I do not know what is going to be our undoing; unbridled progress, climate change, nuclear annihilation, a nasty virus, an object hurtling through space, or something not yet imagined. My photographic series “The City” imagines a future post human, post mankind. What will become of the cities and our symbols of culture, capitalism and humanity? Upon our exodus, ceilings cave in, water mains break, buildings and bridges collapse under the weight of rust and mold. At first glace, these post apocalyptic dioramas may strike a delicate nerve, but upon closer inspection, one might take notice of a new kind of urban renewal. A city devoid of it’s inhabitants is not divorced of life. Local flora and fauna, now flourish in the same institutions of science and art, once dedicated to man’s triumphs over mother nature. We view these scenes from a safe distance and are able to indulge in our morbid fascination with what is wrong in the world. Like staring at a car wreck along the side of the road, we cannot look away.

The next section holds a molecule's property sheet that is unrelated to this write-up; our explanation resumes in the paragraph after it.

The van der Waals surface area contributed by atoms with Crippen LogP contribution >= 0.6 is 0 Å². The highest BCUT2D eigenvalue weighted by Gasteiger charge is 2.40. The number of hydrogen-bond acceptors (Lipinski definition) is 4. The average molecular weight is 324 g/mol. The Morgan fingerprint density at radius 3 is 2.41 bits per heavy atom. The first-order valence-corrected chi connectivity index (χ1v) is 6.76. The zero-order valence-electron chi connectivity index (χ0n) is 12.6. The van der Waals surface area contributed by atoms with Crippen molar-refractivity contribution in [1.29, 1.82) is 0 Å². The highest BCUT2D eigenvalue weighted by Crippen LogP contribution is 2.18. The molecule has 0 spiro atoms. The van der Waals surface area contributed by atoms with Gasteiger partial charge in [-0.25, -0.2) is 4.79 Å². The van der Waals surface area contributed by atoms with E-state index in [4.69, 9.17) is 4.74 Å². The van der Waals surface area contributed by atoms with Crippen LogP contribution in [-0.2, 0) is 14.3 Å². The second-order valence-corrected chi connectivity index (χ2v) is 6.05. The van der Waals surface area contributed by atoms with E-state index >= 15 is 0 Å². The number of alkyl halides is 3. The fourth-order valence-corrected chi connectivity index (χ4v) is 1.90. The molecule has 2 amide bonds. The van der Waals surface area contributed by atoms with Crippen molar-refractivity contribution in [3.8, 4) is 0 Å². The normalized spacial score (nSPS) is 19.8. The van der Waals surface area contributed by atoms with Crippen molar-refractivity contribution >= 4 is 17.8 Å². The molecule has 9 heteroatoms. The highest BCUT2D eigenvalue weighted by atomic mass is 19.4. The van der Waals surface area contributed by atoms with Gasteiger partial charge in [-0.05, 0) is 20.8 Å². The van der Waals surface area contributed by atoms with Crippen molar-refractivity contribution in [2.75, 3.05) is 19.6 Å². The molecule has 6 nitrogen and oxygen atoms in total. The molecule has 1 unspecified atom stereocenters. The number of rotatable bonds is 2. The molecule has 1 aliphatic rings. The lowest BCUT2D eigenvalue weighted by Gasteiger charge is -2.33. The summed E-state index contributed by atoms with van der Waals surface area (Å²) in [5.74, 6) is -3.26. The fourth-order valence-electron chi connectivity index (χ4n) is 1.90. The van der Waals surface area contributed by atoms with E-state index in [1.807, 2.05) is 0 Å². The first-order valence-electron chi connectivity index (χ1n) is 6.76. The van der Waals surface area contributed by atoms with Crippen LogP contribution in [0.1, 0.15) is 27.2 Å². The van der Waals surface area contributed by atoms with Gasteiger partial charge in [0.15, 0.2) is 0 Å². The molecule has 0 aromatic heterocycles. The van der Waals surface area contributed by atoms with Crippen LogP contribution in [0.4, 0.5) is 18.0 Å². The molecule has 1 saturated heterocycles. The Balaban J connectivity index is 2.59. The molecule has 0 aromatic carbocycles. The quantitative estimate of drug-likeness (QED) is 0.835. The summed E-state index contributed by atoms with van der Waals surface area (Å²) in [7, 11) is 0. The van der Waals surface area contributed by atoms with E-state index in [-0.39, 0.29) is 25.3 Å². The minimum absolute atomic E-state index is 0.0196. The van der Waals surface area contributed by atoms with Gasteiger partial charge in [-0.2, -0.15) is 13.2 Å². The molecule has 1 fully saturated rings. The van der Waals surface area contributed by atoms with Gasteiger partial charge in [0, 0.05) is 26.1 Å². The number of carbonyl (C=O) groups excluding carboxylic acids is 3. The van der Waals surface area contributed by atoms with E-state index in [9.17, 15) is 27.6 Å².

For “The City” I have created a series of photographs of how a post-human future might look. The streets would be quiet without horns blaring and tires screeching. The buildings would lie empty, yet inhabited by new residents: fauna and flora. Public spaces dedicated to history, science, and commerce lie deteriorating and neglected while nature slowly takes them back. In this future, these architectural spaces are a mere shell, and the city is the new frontier all over again.
I consider myself a faux landscape photographer. I build meticulously detailed model environments, and then photograph the results. Taskboard, extruded foam, plaster, wood and latex paint are a few of the materials I use to create highly detailed dioramas for the camera.
Click on any of the thumbnail images to launch the viewer. You can then navigate forward and backward within the portfolio by clicking the left or right side of the enlarged image. Click the add to collection checkbox to automatically add an image to your collection. Image tags or search engine keywords appear below the collections' checkbox and each word or phrase is a link to potentially more image matches.